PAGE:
Every day fisher Charlie Maleb takes his string lines and his nets out from Wala Island, Vanuatu, into the Pacific Ocean.
The 54-year-old drops his net around 5am and waits an hour before pulling it out, hoping to catch sardines, poulet and mangrove fish. Later in the day Maleb drops a line attached to a traditional fishing rod, fashioned out of a long tree branch.
“Once a fish gets the bait, the stick falls down and I have to hurry up to pull in the catch,” says Maleb.
Fishing is part of life for many people on Wala Island, much of the catch is for them to eat, while a small amount is sold for money to pay for goods and medicine.
“We use the catch for our daily source of protein, we make sure we have enough first before we sell,” says Maleb.
Maleb is one of 2.3 million people who live in the Pacific Islands and rely on the ocean for food and income, many of whom hold concerns over Japan’s plans to release more than 1m metric tonnes of treated radioactive wastewater into the sea.
The water was mostly used to cool reactors after the Fukushima Daiichi nuclear plant was hit by an earthquake and tsunami in 2011 that led to meltdowns in three of its reactors, in the world’s worst nuclear accident since Chornobyl 25 years earlier. The water is being stored in about 1,000 tanks which will soon reach full capacity.
Japan has said the water is safe and on Tuesday the head of the UN nuclear agency will visit the country to deliver its final report on the discharge plan. No date has been set for the release but it is expected in the coming months.
The water will be treated to remove most radioactive materials but will still contain tritium, a naturally occurring radioactive form of hydrogen that is technically difficult to separate from water.
Japan says the water will be diluted to levels safer than international standards and will be released gradually into the ocean over decades, making it harmless to people and marine life.
Some scientists have said that the long-term effects are unknown and the release should be delayed. Others say it’s safe though there is still a need for transparency, and independent experts must be allowed to sample, monitor and look at the data.
Many in the Pacific aren’t fully informed about Japan’s plans. Despite their distance from Japan, fishers like Maleb say they are concerned about the impacts of the discharge.
“I have no idea what Japan is preparing to do, we have been depending on seafood for almost my entire life, we live to feed on fish every day and it’s our source of income for us,” says Maleb.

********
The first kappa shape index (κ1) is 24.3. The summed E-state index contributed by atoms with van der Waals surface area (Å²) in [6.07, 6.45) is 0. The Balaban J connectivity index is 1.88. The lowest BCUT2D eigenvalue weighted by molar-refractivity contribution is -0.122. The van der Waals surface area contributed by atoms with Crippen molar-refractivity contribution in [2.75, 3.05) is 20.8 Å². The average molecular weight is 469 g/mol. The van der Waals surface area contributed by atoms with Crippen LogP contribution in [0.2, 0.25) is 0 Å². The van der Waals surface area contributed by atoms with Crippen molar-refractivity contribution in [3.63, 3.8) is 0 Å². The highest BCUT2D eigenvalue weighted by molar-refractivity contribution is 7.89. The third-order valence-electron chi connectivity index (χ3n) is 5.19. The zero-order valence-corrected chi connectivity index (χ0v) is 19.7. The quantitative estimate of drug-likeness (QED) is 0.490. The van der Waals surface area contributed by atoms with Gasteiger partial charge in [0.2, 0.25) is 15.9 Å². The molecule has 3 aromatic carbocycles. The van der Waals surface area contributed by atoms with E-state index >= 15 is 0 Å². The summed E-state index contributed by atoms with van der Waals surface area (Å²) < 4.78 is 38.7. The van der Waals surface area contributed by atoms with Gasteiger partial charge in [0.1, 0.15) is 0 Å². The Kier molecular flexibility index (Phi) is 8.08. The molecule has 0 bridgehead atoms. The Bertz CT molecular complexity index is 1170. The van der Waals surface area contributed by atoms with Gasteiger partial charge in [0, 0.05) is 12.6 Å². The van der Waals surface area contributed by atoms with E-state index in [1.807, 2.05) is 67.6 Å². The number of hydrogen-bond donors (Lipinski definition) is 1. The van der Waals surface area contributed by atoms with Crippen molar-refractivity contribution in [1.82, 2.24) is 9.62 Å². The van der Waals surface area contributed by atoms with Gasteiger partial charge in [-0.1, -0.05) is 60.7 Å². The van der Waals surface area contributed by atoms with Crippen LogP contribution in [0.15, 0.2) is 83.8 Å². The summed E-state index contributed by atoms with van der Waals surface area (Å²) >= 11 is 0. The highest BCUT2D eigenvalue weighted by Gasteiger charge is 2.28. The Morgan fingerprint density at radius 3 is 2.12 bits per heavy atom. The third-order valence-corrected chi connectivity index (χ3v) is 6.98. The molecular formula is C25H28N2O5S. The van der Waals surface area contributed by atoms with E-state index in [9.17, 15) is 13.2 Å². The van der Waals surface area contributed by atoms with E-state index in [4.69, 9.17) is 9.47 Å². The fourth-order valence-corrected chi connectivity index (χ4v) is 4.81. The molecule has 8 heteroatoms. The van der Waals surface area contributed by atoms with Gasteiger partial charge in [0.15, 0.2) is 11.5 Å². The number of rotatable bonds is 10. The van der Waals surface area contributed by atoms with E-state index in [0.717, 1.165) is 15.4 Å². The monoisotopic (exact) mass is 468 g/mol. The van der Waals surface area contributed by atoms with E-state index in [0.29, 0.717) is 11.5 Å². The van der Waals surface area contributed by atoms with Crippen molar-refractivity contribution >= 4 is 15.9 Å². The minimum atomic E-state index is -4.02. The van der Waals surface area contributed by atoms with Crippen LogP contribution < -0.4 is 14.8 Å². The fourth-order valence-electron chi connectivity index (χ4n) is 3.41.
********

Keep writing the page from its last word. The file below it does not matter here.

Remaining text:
Harry Farhall spearfishes in the coral reefs off Papua New Guinea’s New Ireland province, which he says are a “breeding ground for tuna and a migratory path for whales migrating up north and down south.” He says everyone in the area relies on the ocean and is worried about the water release.
“We can’t risk the marine environment and the people who depend on it. We are not prepared to deal with the effects of the nuclear waste,” he says.
The Pacific Islands Forum (PIF), the peak intergovernmental organisation representing the region, has been consulting with Japan over the release for the past two years and in January said it had “grave concerns” over the plans. Last month the PIF issued a statement drawing attention to international laws against dumping nuclear waste in the Pacific Ocean.
“Our people do not have anything to gain from Japan’s plan but have much at risk for generations to come,” said PIF secretary general Henry Puna.
“It is clear in my mind that more work and dialogue is needed to ensure that we all come to a common understanding on this issue,” Puna said in the statement.
Puna said the path forward should involve “comprehensive international consultation particularly with affected states”.
Last month Papua New Guinea’s prime minister, James Marape, backtracked on comments in support of the water release, reportedly telling parliament “Nuclear is not allowed in our waters.”
Others have shown more support. In June Palau president Surangel Whipps Jr said he was not opposed to the plan to discharge the water after a visit to the Fukushima plant. “We’ve made a decision that what they’re doing is right and we should support them,” he said in an interview.
Japan has sought the support of the International Atomic Energy Agency (IAEA) to ensure global standards are met. The IAEA, the UN’s nuclear watchdog, conducted missions to Japan in 2022.
Authorities in Japan have begun final inspections on the system to be used to discharge the water after plant operator Tepco last week installed the final piece of equipment needed for the release.
Maleb wants his government to do more to inform him about the plan and the possible risks.
“I don’t have any information and would like to know more,” Maleb says. “If Japan pushes through, I don’t know but I think it will affect us.
“The generations to come will also depend on our beautiful reefs and natural and original sea species to feed on, said Maleb.
SOURCE: THE GUARDIAN/PACNEWS